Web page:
Why don’t PCs use error correcting RAM? “Because Intel,” says Linus

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We've been enjoying a kinder, gentler Linus Torvalds for the past couple of years... but that doesn't mean he stopped having <em>opinions.</em>“><figcaption class=
Enlarge / We've been enjoying a kinder, gentler Linus Torvalds for the past couple of years… but that doesn't mean he stopped having opinions.

This Monday, Linux kernel creator Linus Torvalds went on a frustrated rant about the lack of Error Correcting Checksum (ECC) RAM in consumer PCs and laptops.

… the misguided and arse-backwards policy of “consumers don't need ECC”, [made] the market for ECC memory go away.

The arguments against ECC were always complete and utter garbage. Now even the memory manufacturers are starting to do ECC internally because they finally owned up to the fact that they absolutely have to.

If you're not familiar with ECC RAM, it's probably because you don't build or spec dedicated servers using server-grade CPUs and motherboards—which, unfortunately, is about the only place you actually find ECC. In a nutshell, ECC RAM includes a tiny amount of extra memory used for detection and correction of errors.

Memory errors and probability

In most modern implementations, this means for every 64-bit word stored in RAM, there are eight checking bits. A single bit error—a 0 flipped to 1, or a 1 flipped to 0—can be both detected and corrected automatically. Two bits flipped in the same word can be detected but not corrected. Three or more bits flipped in the same word will probably be detected, but detection is not guaranteed.

Bit flips can happen for many reasons, beginning with cosmic-ray impact or simple hardware failure. A large-scale study of Google servers found that roughly 32 percent of all servers (and 8 percent of all DIMMs) in Google's fleet experience at least one memory error per year. But the vast majority of these are single-bit errors—and since Google is using server CPUs and ECC RAM, this means the machines in question keep right on trucking.

In consumer machines, even these single-bit errors—which are over 40 times more likely to occur than multiple-bit errors, according to Google's data—go undetected and can introduce instability into systems and corruption into data.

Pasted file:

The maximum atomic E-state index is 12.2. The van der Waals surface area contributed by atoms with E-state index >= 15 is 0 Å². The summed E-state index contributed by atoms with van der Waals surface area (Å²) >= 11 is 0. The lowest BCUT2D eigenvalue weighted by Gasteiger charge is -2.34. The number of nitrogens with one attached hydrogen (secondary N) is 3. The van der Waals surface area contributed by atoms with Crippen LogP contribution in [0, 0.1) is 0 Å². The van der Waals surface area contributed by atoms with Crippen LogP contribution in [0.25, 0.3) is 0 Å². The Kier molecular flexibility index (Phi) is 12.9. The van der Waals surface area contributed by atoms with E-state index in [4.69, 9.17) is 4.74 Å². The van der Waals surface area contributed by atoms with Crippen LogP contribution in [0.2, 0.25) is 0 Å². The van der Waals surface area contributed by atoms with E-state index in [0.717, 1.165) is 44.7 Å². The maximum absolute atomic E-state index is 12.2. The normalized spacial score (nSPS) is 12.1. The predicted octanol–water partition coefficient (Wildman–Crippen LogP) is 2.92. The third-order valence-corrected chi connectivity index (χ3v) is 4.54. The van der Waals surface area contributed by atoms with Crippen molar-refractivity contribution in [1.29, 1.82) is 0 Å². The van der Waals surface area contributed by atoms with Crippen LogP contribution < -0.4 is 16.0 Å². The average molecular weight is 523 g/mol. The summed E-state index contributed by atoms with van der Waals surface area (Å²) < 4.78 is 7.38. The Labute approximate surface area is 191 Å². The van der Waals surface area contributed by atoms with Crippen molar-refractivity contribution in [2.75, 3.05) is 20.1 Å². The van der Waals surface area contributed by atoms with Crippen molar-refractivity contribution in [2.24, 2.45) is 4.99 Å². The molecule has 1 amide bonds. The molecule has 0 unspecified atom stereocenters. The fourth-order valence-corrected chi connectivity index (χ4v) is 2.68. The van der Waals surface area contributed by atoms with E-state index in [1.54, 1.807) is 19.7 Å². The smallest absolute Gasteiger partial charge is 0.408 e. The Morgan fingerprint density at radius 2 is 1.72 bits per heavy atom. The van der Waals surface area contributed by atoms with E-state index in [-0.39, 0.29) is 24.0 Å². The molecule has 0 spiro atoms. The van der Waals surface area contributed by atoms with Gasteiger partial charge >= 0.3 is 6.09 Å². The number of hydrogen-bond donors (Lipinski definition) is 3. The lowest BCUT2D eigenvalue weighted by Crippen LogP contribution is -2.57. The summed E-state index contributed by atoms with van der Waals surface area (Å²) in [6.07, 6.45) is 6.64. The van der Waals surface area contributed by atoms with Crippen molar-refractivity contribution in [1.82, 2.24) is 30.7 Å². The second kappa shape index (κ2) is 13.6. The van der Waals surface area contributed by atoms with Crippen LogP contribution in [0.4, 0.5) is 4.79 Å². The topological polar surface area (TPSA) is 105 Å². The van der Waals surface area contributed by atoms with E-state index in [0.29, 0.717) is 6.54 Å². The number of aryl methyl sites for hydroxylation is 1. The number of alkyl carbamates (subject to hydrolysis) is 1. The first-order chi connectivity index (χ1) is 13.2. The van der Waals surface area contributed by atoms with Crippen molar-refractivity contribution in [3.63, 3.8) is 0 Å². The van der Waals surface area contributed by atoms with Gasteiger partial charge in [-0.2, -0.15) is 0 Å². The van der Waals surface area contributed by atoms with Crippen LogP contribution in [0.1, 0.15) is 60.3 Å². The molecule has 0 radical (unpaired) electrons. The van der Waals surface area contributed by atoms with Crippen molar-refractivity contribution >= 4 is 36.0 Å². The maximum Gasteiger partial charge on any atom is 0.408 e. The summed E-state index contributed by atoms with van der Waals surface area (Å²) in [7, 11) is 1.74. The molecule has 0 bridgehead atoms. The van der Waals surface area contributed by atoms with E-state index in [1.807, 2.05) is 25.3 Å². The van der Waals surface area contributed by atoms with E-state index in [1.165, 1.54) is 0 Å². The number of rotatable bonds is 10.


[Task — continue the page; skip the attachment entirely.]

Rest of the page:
Bit flips aren’t always accidental

Not every RAM error is the result of a hardware failure or unintentional EMF problem. In recent years, researchers have developed increasingly practical physics-based side channel attacks, using controlled, rapid bit flips in areas of RAM accessible to one application to deduce or modify the values of data in adjacent areas of RAM they shouldn't be able to.
Although ECC RAM can't mitigate RAMBleed-style attacks that deduce the values of adjacent memory, it can generally stop Rowhammer attacks—in which rapidly flipping bits in one area of RAM cause bits in an adjacent area to change.

Even when ECC can't actively prevent a Rowhammer attack from having an impact on the system—for example, when it flips multiple bits in one word—it can at least alert the system of the problem and, in most cases, prevent the Rowhammer attack from doing anything other than causing downtime. (Most ECC systems are configured to halt the entire machine if an uncorrectable error is detected.)

Torvalds blames Intel

And the memory manufacturers claim it's because of economics and lower power. And they are lying bastards—let me once again point to row-hammer about how those problems have existed for several generations already, but these f*ckers happily sold broken hardware to consumers and claimed it was an “attack,” when it always was “we're cutting corners.”

How many times has a row-hammer like bit-flip happened just by pure bad luck on real non-attack loads? We will never know. Because Intel was pushing shit to consumers.

Torvalds takes the bold position that the lack of ECC RAM in consumer technology is Intel's fault due to the company's policy of artificial market segmentation. Intel has a vested interest in pushing deeper-pocketed businesses toward its more expensive—and profitable—server-grade CPUs rather than letting those entities effectively use the necessarily lower-margin consumer parts.

Removing support for ECC RAM from CPUs that aren't targeted directly at the server world is one of the ways Intel has kept those markets strongly segmented. Torvalds' argument here is that Intel's refusal to support ECC RAM in its consumer-targeted parts—along with its de facto near-monopoly in that space—is the real reason that ECC is nearly unavailable outside the server space.

The usual argument around why ECC isn't present in consumer tech revolves around cost, but we suspect Torvalds has the right of it here. Despite ECC RAM being essentially a hard-to-find specialty part, it typically only costs about 20 percent more per DIMM than non-ECC does at retail. The real problem is that without motherboards and CPUs which support it, it won't do you any good.

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